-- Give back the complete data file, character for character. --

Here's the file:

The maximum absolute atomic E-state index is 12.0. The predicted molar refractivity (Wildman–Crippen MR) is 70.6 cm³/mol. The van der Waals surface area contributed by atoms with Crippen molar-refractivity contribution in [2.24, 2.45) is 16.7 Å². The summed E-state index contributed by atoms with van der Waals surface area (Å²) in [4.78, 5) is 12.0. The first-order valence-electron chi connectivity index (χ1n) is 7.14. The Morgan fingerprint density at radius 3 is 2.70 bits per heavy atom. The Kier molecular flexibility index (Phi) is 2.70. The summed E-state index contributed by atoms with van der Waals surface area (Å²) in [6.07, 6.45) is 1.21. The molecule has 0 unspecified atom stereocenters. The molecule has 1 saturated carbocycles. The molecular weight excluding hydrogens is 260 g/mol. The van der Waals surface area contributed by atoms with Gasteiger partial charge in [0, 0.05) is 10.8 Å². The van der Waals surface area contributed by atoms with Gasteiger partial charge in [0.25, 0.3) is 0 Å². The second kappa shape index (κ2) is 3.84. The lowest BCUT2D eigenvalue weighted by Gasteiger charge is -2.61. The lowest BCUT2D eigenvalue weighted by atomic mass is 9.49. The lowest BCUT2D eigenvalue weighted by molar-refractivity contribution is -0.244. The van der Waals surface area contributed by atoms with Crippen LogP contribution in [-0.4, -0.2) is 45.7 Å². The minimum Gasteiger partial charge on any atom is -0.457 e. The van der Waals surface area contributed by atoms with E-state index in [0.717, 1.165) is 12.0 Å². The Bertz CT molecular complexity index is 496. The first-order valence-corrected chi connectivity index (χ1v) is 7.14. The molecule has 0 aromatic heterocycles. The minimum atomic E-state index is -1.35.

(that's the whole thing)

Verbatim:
The maximum absolute atomic E-state index is 12.0. The predicted molar refractivity (Wildman–Crippen MR) is 70.6 cm³/mol. The van der Waals surface area contributed by atoms with Crippen molar-refractivity contribution in [2.24, 2.45) is 16.7 Å². The summed E-state index contributed by atoms with van der Waals surface area (Å²) in [4.78, 5) is 12.0. The first-order valence-electron chi connectivity index (χ1n) is 7.14. The Morgan fingerprint density at radius 3 is 2.70 bits per heavy atom. The Kier molecular flexibility index (Phi) is 2.70. The summed E-state index contributed by atoms with van der Waals surface area (Å²) in [6.07, 6.45) is 1.21. The molecule has 0 unspecified atom stereocenters. The molecule has 1 saturated carbocycles. The molecular weight excluding hydrogens is 260 g/mol. The van der Waals surface area contributed by atoms with Gasteiger partial charge in [0, 0.05) is 10.8 Å². The van der Waals surface area contributed by atoms with Gasteiger partial charge in [0.25, 0.3) is 0 Å². The second kappa shape index (κ2) is 3.84. The lowest BCUT2D eigenvalue weighted by Gasteiger charge is -2.61. The lowest BCUT2D eigenvalue weighted by atomic mass is 9.49. The lowest BCUT2D eigenvalue weighted by molar-refractivity contribution is -0.244. The van der Waals surface area contributed by atoms with Crippen LogP contribution in [-0.4, -0.2) is 45.7 Å². The minimum Gasteiger partial charge on any atom is -0.457 e. The van der Waals surface area contributed by atoms with E-state index in [0.717, 1.165) is 12.0 Å². The Bertz CT molecular complexity index is 496. The first-order valence-corrected chi connectivity index (χ1v) is 7.14. The molecule has 0 aromatic heterocycles. The minimum atomic E-state index is -1.35.